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An Interview with Michel Schiralli, Soundtrack Composer of Coyote

by Mike Haberfelner

December 2014

Films scored by Michel Schiralli on (re)Search my Trash


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You recently scored the movie Coyote - in a few words, what is the movie about, and what's your score like?


Coyote is about a mentally ill man who day by day slips further down the rabbit hole to madness. I TRIED to capture that feeling as best as I could through the music, so that the audio matches Bill's descent into darkness.


What were your inspirations when writing the score for Coyote, and to what extent were you inspired by the movie directly? And asking this, had you even seen the rough cut of the movie berefore writing your score?


My main inspiration was the movie itself. Trevor Juenger [Trevor Juenger interview - click here] was a huge help in that regard, sending me scenes as he was editing them, so I had those to work with. I started writing the score before he had finished with a rough cut though. I should also mention that Trevor had sent me the script long before filming started, so I already had a good idea what the movie was going to entail. I wasn't able to be present on set much, but I did record all of Bill Oberst jr's voice over (Bill was excellent to work with by the way. A consummate professional, and a sweet man as well) [Bill Oberst jr interview - click here].


Do you approach scoring a movie any differently from writing a standalone tune?


Absolutely. When making my solo project music, it's all about ME ME ME. When doing the music for a film, I had to realize that it's not just about ME, it's about the FILM, and how to best complement what is visually happening in the movie. So that means restraining myself sometimes haha...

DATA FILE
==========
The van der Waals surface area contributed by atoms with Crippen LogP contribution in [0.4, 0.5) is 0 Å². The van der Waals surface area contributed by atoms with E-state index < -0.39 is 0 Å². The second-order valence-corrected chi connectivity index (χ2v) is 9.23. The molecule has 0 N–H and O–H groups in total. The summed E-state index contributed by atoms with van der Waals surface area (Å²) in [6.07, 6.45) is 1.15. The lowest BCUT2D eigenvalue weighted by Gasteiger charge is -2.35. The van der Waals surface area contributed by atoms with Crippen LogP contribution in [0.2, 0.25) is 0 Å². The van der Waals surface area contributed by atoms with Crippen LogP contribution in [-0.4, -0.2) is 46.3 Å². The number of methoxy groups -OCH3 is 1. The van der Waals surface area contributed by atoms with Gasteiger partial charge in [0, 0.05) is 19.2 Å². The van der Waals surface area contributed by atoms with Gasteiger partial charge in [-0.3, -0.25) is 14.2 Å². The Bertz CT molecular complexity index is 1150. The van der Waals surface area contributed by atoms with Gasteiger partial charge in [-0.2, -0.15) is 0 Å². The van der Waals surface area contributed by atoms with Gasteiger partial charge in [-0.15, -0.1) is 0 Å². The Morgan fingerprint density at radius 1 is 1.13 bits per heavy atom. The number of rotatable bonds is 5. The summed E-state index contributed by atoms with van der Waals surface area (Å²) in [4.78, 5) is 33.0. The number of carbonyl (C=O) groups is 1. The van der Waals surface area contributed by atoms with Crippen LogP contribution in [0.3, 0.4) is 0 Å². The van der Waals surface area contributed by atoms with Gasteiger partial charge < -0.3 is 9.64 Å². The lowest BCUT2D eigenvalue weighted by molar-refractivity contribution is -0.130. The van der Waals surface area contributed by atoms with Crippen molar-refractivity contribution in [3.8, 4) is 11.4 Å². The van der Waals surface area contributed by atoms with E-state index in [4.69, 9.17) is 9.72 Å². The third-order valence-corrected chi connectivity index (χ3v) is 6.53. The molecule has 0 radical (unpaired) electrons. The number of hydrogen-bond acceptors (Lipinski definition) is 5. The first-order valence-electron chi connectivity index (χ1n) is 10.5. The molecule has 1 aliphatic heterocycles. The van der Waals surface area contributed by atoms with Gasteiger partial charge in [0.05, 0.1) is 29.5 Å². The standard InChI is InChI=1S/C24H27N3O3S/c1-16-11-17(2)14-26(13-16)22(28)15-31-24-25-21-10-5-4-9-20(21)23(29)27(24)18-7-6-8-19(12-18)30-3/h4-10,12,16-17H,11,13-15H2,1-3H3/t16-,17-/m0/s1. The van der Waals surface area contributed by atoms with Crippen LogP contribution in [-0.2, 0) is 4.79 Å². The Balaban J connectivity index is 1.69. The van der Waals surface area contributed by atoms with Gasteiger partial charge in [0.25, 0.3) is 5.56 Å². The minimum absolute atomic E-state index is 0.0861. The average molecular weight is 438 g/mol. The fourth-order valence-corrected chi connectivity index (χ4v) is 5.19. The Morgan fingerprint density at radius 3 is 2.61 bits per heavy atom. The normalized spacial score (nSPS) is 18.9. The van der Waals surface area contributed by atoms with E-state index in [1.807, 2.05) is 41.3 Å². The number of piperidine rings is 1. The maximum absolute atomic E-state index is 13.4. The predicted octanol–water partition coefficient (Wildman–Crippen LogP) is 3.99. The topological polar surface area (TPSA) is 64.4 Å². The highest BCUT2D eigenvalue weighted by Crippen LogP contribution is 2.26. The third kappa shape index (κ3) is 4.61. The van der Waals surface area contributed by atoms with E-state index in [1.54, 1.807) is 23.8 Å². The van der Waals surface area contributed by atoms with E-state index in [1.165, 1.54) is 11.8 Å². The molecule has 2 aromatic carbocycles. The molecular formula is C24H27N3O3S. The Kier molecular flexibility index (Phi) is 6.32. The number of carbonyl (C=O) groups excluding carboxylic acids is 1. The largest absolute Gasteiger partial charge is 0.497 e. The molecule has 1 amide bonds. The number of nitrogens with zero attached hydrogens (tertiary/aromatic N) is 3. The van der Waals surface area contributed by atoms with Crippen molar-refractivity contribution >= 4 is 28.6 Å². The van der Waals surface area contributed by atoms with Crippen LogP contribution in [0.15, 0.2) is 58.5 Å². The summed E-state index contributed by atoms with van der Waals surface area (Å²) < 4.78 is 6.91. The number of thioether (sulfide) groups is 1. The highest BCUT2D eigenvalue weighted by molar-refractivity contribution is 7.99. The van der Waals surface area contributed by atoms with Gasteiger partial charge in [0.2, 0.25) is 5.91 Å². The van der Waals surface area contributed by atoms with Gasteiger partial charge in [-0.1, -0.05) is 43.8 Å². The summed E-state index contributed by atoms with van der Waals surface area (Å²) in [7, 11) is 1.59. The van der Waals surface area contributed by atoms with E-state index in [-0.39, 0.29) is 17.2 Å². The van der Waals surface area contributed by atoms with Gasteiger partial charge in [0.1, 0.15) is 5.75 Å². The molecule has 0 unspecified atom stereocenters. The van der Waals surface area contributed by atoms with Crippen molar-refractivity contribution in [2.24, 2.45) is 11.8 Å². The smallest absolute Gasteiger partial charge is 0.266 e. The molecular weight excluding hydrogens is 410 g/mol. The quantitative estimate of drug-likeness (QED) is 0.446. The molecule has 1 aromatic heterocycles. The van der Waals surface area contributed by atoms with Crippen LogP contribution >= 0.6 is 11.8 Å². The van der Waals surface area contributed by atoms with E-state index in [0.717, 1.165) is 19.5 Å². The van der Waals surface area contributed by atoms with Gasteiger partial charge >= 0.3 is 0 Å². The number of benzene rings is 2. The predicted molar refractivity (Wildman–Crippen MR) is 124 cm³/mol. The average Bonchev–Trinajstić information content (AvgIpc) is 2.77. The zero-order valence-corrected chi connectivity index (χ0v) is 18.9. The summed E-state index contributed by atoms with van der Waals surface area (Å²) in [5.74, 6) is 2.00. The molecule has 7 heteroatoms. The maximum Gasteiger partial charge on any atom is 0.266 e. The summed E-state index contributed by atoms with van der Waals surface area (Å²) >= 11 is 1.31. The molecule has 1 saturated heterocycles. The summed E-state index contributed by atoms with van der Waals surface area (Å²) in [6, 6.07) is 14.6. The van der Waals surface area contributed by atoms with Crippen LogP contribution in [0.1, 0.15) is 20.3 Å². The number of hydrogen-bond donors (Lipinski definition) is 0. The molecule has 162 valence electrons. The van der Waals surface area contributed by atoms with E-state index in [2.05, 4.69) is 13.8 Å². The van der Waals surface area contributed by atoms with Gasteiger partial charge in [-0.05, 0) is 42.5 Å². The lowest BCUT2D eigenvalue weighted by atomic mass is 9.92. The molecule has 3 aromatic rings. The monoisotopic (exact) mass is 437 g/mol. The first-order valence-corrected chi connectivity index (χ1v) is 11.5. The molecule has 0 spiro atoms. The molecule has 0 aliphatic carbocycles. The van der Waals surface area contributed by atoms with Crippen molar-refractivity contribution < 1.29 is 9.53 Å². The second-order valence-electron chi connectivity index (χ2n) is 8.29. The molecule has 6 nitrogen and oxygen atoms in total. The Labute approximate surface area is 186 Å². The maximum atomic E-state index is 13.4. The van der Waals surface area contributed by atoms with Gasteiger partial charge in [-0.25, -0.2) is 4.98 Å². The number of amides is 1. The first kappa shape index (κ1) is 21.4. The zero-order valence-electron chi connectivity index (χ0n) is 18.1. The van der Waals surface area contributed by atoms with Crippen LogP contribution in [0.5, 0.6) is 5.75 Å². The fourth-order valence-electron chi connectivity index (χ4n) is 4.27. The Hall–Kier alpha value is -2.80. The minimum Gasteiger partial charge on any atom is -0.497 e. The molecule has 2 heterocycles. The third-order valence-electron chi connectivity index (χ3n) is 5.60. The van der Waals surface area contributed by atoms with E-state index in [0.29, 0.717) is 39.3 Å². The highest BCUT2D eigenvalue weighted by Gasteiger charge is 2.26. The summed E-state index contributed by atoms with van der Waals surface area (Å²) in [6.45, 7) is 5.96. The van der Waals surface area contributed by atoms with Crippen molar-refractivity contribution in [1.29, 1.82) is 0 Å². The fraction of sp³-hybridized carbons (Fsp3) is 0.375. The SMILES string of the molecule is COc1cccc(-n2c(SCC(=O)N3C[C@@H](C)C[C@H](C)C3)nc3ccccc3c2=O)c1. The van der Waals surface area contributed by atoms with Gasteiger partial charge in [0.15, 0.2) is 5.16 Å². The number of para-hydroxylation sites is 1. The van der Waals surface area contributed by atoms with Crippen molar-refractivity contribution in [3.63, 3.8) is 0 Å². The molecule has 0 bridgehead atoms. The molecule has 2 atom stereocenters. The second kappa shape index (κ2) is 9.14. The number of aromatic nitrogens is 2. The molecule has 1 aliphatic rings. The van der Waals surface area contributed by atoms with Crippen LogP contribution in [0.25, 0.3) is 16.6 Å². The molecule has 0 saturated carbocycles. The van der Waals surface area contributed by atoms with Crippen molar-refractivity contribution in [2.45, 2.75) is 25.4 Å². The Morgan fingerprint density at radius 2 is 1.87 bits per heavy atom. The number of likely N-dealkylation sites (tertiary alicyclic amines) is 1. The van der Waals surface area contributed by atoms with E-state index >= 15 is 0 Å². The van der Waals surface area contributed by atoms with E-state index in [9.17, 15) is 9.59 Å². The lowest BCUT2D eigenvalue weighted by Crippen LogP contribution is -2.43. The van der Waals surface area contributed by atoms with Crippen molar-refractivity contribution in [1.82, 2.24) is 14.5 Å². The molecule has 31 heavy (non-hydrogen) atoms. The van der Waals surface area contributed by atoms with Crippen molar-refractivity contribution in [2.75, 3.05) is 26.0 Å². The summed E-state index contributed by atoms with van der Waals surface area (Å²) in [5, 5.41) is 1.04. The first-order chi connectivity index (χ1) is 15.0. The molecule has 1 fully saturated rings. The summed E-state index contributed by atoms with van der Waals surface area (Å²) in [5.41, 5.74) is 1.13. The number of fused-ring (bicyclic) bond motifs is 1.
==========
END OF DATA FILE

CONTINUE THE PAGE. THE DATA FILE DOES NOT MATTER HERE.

How did you get hooked up with the project to begin with, and what can you tell us about your collaboration with Coyote's director Trevor Juenger [Trevor Juenger interview - click here]? And how did the two of you first meet even?


Such an odd thing... totally happened by chance too... I was living in St. Louis at the time, and was in a local shop, and Trevor & Carrie were also there. I'm PRETTY sure one of us complimented another one of us (don't remember who) on a T-shirt one of us was wearing. We struck up a conversation, and it came out that I was a musician. They became fans, and we became friends! It still blows my mind that a chance encounter led to what it did. Working with Trevor was easy. We understand each others sensibilities well, which makes our working relationship fairly smooth. Hopefully he'd say the same about me hahaha.


What can you tell us about your time in the studio scoring Coyote as such?


I can tell you that I went half mad working on it... just kidding... sort of. It was a challenge. Probably my biggest musical challenge to date. My experience scoring a feature was ZERO. My only experience composing music for video was 2 short films previous, both under 10 minutes, so going from that to a 70 something minute FEATURE was intimidating to say the least.


Based on your experience with Coyote, will you ever score another movie - and/or other future projects of yours?


Well that depends. I certainly would LOVE to... It's just up to the other directors in the film world I suppose, and if I ever get contacted to do that for someone else. As of now, I work a typical, unfulfilling 9-5 sort of job, but I would much rather be making my money from composing... that's my dream I guess you could say. Hopefully it isn't a "pipe-dream". With any luck, Coyote will get the recognition it deserves, and with that, if I'm lucky, maybe a couple gigs will come of it for me. If not, I can still look back at Coyote and be proud of it.


What got you into making music to begin with, and did you receive any formal education on the subject?


Ever since I was a wee lad I was a music lover. I started playing the snare drum in 6th grade, but that was the only "formal" music education I got (wasn't much). Then in 7th grade, my parents got me an electric guitar for christmas. That was when it REALLY began for me. I taught myself how to play, other than getting some very important tips from my stepbrother Matt ( Over 2 brief lessons he taught me about the power chord, the pentatonic scale, and how to read tablature... That was enough to get me playing to all my favorite albums of the day (Sabbath, Metallica, Misfits). I was in a few bands in high school, but eventually moved on to electronic music, which has been my primary output since probably 2001. Taught myself that as well, as I didn't know anyone else who made electronic music, and that was before the YouTube days.